Have you ever noticed how important it is for doctors to use big words when discussing health issues. Medical terminology is taught in school, but doctors seem to forget that the average patient hasn’t taken these courses. Early in my practice I remember taking almost 45 minutes to explain in detail a patient’s health problems. I was very impressed with my explanation and proudly asked at its conclusion if there were any questions. The patient told me he only had one question. I was elated and confidently asked, “what is your question?” The patient responded, “can you help me?” After my ego fully deflated, I realized my lengthy explanation did nothing more than waste my patient’s time. My attempt to sound intelligent did nothing more than prove a lack of communication skill on my part. Within just a few minutes, I was able to re-explain the problem more clearly and the effectiveness of the treatment I would be performing. The patient was elated. I never made that mistake again.
This encounter made me think about health care and the terminology used when dealing with patients. I’m convinced the medical language requiring a minimum of 5 syllables when dealing with diagnosis was invented to accentuate the intelligence of the physician while disguising the limitations within our profession. I’ll bet you’d like some proof!
IDIOPATHIC (a good 5 syllable word) means, “I don’t know the cause.” Idiopathic scoliosis is an example of a diagnosis that means in “English”, curvature of the spine with an unknown cause. Idiopathic hypertension is high blood pressure with an unknown cause. Sounds professional and readily accepted by the patient because they find it difficult to believe that a doctor with years of study is providing a diagnosis that means “I don’t know why?”
IATROGENIC (another good 5 syllable word) means, “illness or condition caused by a doctor’s examination or treatment.” Bet you’d be surprised to find out that the 3rd leading cause of death in the United States is iatrogenic. This information doesn’t make the headline news everyday! This probably motivated Dr. Robert Mendelsohn M.D. to write the book entitled, “How To Raise A Healthy Child In Spite Of Your Doctor.”
SEBORRHOEIC KERATOSIS (9 syllables in 2 words) These 9 syllables could be reduced to 1. How about we simply say, “warts.” Not only are we using up more oxygen than necessary, we are scaring people unnecessarily. I believe the 9 syllables are used to create more concern by the patient justifying medical (costly) treatment rather than simple home remedies such as grinding up an aspirin and covering the wart for 2-3 weeks. (Disclosure: Do NOT do this without having a licensed healthcare professional first state it is safe and appropriate to do so.) Yes, this is an actual method to reduce warts and a whole lot less costly!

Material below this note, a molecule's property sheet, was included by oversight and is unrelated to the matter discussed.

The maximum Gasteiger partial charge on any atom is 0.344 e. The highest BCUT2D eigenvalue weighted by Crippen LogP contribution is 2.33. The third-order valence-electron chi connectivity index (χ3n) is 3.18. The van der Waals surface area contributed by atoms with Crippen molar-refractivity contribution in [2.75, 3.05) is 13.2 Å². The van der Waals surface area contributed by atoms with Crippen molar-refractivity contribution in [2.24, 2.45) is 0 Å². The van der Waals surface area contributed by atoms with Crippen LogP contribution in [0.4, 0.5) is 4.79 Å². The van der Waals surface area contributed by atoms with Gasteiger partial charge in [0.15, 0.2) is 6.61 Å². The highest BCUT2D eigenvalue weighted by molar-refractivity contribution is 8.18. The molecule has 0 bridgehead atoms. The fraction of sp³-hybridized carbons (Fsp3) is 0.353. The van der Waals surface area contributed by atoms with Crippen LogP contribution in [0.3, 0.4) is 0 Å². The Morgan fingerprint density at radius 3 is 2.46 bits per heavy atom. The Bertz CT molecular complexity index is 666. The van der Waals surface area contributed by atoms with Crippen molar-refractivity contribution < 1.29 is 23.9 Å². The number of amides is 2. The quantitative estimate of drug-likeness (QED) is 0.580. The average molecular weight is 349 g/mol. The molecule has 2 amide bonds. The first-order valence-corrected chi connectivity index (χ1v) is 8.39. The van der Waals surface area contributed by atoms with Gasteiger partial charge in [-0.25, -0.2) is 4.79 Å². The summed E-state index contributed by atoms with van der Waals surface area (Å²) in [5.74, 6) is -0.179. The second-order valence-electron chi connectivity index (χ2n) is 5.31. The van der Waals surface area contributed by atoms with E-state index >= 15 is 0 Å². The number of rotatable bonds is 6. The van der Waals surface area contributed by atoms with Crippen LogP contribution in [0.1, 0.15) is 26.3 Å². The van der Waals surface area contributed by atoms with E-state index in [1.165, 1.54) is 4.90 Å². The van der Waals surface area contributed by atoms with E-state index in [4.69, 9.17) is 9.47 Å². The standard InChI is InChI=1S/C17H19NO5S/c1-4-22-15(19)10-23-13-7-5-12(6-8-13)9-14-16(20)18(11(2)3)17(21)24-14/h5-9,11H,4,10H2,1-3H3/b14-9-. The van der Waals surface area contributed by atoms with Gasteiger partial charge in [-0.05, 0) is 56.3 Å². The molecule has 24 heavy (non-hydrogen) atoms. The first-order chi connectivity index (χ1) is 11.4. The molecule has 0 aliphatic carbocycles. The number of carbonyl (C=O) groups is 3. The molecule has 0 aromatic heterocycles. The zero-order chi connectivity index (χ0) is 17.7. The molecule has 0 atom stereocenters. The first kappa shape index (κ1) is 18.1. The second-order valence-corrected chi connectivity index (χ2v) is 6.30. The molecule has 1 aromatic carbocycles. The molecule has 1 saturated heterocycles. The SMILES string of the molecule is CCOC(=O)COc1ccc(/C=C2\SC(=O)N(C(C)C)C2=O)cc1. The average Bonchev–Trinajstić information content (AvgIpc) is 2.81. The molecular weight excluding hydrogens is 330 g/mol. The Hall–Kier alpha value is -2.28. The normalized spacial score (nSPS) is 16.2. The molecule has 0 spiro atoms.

DIFFERENTIAL DIAGNOSIS (only 8 syllables in 2 words) This translates to mean, “my best educated guesses.” Diagnosis sounds authoritative and based on science. Many different conditions have similar presentations. Diagnosis accuracy can vary greatly. The Journal of the American Medical Association published a study in 2013 demonstrating 50 % accuracy in simple cases and 7% accuracy in complicated cases. (JAMA Intern Med. 2013;173(21):1952-1958. doi:10.1001/jamainternmed.2013.10081.) One may question how often a coin is used to determine a diagnosis since the coin offers a similar 50% chance of heads or tails.
LFT’S (in lieu of syllables, acronyms also create scholarly appearances) These letters represent Liver Function Tests. These are tests that are commonly ordered since so many people take cholesterol lowering medication. Why are they important? Doctors want to make sure they aren’t damaging your liver with their recommended prescriptions. Should you be concerned? Any time blood is needed for evaluation every 3-6 months to verify the treatment isn’t creating more harm than good, a red flag should be waved. Does the science justify the risk/benefit analysis? Certainly not across the entire population currently taking these medications. How many people do you think are aware that these blood tests are ordered to measure potential liver damage caused by the doctor’s recommendation?
The next time you go to your doctor, make certain you walk out of their office knowing the following:
What is my diagnosis? (in medical terms AND ENGLISH terms!)
What are my VARIOUS options? A doctor is required to provide the various options to address the diagnosis. Prescriptive medication is ONLY ONE OPTION. Ask them to provide ALL OPTIONS so you can make a better informed decision.
What are the POSSIBLE risks?
What is the range in time frame before the condition is corrected? (NOT MERELY STABILIZED)
What steps can you (the patient) take outside the doctor’s office to help facilitate the process?
Now that you have a better understanding of medical lingo, don’t be intimidated by the process. You have ALL THE POWER. Remember, we doctors are merely your employees. You can fire us if unsatisfied with our performance. I hope this provides a new perspective on medical terminology as well as the patient/doctor relationship. The more you understand the better chance for a better outcome.